Australia 527-7 dec & 172-7 England 368: England can retain Ashes as rain looks to frustrate bold Aussies
England did not much resemble a team who were 2-0 ahead in the series and intent on making it three
England will attempt to secure the Ashes for the third time in succession on Monday. There are several ways in which this happy and unusual state of affairs may be reached.
One is a fighting draw full of grit and gallantry which goes right down to the wire, another is an improbably glorious victory marked by its bravado and panache. The more likely scenario, however, is that the match peters out in typical Manchester rain which has been often forecast in the past few days but had skirted the ground, as if out of respect for its refurbishment.
The latter conclusion would be deeply unsatisfactory, especially as Australia have been splendid in trying to gain a foothold in the series during the first four days of the third Investec Test. They have done more than enough to deserve the opportunity to earn a win of their own which would sustain their chances of taking the series.
Of course, any Englishman wants to win the Ashes, as Kevin Pietersen observed in explaining his determined battle for fitness on Saturday night after his fourth Test hundred against Australia. But to do so in a match ruined by rain in which the opposition have been superior in almost every session would not be the preferred manner.
By the time bad light and eventually rain - perhaps, after all, it felt that it ought to come to England's rescue - brought the day to a premature end, the tourists were 172 for 7 in their second innings, a lead of 331, after racing along at almost five runs an over. It was a margin which opened up all manner of possibilities.
England did not much resemble a team who were 2-0 ahead in the series and intent on making it three. They were guilty when Australia were trying to get on with things in the afternoon of dragging their feet. It was not exactly time-wasting but it was a definite reluctance to keep the game moving at the accepted pace.
Players are so well versed in low-over rates these days that it was hard to tell the difference. The extra half hour is needed on most days of play and England would probably not have exceeded that.
But in the circumstances, with Australia's foot on the throttle, it did not quite look right to be applying the handbrake. When it strayed into the realm of delaying decisions on whether to take a review it was perhaps going too far.
On the other hand, Alastair Cook, the England captain who presumably orchestrated operations, is hardly paid to make life easy - "there you go, Pup, we'll squeeze an extra four overs in this hour just so you can have the opportunity to whack a few more runs." The more overs that England did not bowl, naturally, in theory gave them many more overs to bat.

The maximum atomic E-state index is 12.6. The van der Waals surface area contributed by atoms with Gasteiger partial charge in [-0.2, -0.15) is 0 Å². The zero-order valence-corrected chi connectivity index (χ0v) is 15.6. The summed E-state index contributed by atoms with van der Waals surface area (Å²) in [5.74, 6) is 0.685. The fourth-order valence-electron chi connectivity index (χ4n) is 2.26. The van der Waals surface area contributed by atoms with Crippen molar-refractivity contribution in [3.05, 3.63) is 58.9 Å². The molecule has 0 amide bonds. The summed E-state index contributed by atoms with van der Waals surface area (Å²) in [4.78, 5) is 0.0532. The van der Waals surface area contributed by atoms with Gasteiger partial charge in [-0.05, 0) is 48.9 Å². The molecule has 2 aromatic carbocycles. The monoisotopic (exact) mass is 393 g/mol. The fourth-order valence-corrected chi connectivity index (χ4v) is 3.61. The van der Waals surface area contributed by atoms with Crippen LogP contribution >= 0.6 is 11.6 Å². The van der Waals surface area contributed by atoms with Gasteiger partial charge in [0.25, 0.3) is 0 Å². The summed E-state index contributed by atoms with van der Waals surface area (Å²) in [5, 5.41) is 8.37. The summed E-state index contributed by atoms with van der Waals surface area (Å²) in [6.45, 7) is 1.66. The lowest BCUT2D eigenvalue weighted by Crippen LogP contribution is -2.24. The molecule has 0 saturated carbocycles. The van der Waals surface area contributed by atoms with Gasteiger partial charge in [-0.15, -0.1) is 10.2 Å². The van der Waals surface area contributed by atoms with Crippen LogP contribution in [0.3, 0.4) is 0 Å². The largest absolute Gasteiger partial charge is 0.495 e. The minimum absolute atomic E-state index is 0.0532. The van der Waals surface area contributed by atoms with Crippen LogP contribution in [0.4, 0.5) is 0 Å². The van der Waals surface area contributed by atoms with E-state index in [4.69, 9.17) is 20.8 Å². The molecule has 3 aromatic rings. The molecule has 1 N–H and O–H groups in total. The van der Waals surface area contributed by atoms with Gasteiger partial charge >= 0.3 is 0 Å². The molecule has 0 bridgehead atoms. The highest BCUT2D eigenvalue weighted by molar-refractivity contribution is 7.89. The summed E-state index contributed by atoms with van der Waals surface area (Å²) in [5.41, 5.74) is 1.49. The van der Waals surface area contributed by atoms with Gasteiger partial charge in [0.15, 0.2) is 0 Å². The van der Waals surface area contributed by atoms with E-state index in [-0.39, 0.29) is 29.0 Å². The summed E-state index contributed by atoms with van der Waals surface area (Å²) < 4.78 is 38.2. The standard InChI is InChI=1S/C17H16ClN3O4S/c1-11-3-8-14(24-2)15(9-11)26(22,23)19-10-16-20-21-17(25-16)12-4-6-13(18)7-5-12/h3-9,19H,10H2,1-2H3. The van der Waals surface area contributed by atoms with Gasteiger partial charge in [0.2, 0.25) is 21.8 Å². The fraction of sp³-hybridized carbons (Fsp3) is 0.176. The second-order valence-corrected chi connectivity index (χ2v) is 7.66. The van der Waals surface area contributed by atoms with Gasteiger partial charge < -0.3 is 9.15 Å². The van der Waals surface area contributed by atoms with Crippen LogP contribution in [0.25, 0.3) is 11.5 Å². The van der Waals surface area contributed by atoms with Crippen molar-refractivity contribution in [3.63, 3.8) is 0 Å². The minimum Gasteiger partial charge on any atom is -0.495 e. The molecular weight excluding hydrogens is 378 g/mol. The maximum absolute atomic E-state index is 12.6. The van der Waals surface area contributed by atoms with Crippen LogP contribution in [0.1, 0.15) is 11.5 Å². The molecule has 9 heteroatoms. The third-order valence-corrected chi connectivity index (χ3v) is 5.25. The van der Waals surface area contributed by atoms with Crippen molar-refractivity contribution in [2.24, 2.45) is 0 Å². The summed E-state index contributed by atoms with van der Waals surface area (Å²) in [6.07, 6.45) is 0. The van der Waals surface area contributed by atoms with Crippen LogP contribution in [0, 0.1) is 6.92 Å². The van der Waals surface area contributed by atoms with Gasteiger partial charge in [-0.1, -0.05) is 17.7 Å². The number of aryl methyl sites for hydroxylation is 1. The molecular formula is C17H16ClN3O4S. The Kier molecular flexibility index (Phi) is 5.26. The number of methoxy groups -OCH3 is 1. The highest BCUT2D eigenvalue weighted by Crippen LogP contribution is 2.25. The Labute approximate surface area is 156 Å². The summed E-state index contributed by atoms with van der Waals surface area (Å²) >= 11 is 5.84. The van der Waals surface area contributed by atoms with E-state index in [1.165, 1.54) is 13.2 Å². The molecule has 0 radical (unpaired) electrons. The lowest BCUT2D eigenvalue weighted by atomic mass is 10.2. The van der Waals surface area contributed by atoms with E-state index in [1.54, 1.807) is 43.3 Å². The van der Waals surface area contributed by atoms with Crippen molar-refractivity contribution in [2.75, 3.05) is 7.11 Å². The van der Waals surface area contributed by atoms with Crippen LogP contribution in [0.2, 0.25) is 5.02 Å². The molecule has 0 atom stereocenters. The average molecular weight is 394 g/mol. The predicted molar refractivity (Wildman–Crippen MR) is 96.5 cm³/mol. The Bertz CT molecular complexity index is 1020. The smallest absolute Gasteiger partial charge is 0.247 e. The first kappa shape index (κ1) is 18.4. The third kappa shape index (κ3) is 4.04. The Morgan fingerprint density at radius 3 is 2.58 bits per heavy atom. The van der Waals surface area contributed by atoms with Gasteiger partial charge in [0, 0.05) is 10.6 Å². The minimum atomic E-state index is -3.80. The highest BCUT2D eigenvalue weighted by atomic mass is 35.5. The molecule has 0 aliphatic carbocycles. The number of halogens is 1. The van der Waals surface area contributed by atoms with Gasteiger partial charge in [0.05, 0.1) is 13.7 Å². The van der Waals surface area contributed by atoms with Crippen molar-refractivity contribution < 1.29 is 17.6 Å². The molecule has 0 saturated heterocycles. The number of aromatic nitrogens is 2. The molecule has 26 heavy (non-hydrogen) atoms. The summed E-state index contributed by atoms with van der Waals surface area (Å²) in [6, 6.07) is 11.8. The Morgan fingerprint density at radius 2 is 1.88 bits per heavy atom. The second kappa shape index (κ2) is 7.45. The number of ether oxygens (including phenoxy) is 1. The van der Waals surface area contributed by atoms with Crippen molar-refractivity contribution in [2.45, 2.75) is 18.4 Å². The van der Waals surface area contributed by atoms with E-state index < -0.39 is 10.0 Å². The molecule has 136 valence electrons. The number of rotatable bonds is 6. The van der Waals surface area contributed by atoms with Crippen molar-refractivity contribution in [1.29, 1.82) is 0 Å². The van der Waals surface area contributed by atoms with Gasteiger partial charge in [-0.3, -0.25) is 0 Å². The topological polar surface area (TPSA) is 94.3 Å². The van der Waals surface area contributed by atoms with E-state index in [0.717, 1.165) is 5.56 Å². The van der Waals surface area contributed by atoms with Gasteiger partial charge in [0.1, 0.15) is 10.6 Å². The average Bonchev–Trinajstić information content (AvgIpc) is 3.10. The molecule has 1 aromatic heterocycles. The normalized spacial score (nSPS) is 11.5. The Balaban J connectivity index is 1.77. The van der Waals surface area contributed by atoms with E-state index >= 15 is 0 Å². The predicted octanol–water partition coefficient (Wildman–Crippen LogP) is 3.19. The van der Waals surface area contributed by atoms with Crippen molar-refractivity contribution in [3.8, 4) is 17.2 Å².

If Australia were to go on and win the remaining two matches in the series from here it would always beg the eternal question of "what if". England can answer their critics by showing a different side to their nature as well as the quality of the play when battle is re-engaged in Durham as early as Friday.
The course of the rest of the Test was determined by England's purposeful play in the opening half hour of the day. Whereas on the previous evening they had been cautious to the point of fear, they strode out clearly determined to gather as quickly as possible the 34 more runs they needed to avoid being invited to follow on.
Stuart Broad, who is having an effective series with the bat, drove fiercely in his direct stand tall style, Matt Prior punished anything that was remotely loose. The gap that mattered was swiftly closed.
Given the state of the match and their need to win it, Australia would presumably have asked England to bat again. A wicket or two with the new ball and anything was possible.
With the option no longer on the table Broad was soon out, feathering a forward prop against Nathan Lyons behind. Job done, he tucked his bat smartly under his arm and walked without waiting for the umpire which would have spared him a whole heap of opprobrium being heaped on his head had he done similarly at Trent Bridge last month.
Prior and the rest ate up a few more overs but England's deficit was still 159 runs. Australia came out with a flourish, once more amending their batting order. In came the belligerent David Warner (with the bat, that is) to slug with Chris Rogers and they went at a lick.
Rogers went playing a one-day shot, Warner played his role impressively. He was fortunate to survive England's appeal for a catch behind but it merely postponed the poetic justice of his being caught by Joe Root at deep square leg. The last time Warner aimed a blow in Root's direction was in a Birmingham bar in June and he came off worse then as well.
The way in which Australia batted - the way they had to bat - understandably brought wickets. Usman Khawaja was deftly bowled round his legs by Graeme Swann, Shane Watson hoisted Tim Bresnan to third man, a bristling Steve Smith was run out after being sent back by his captain while looking for two.
So it went on as England set ring fields, being punctilious in doing so. Clarke was probably on the verge of declaring when the cloud cover which had been increasing for an hour persuaded the umpires that it was too dark.
It would have been fit to continue had Cook been prepared to bowl spin from both ends and that would have been taking the noble art of sportsmanship too far.
Clarke was miffed when the umpires, the sole arbiters, decreed it was not fit to continue. Shortly afterwards, it rained. Assuming an immediate declaration this morning, England need 332 to win the Ashes, rather than merely retain them. It may be academic.
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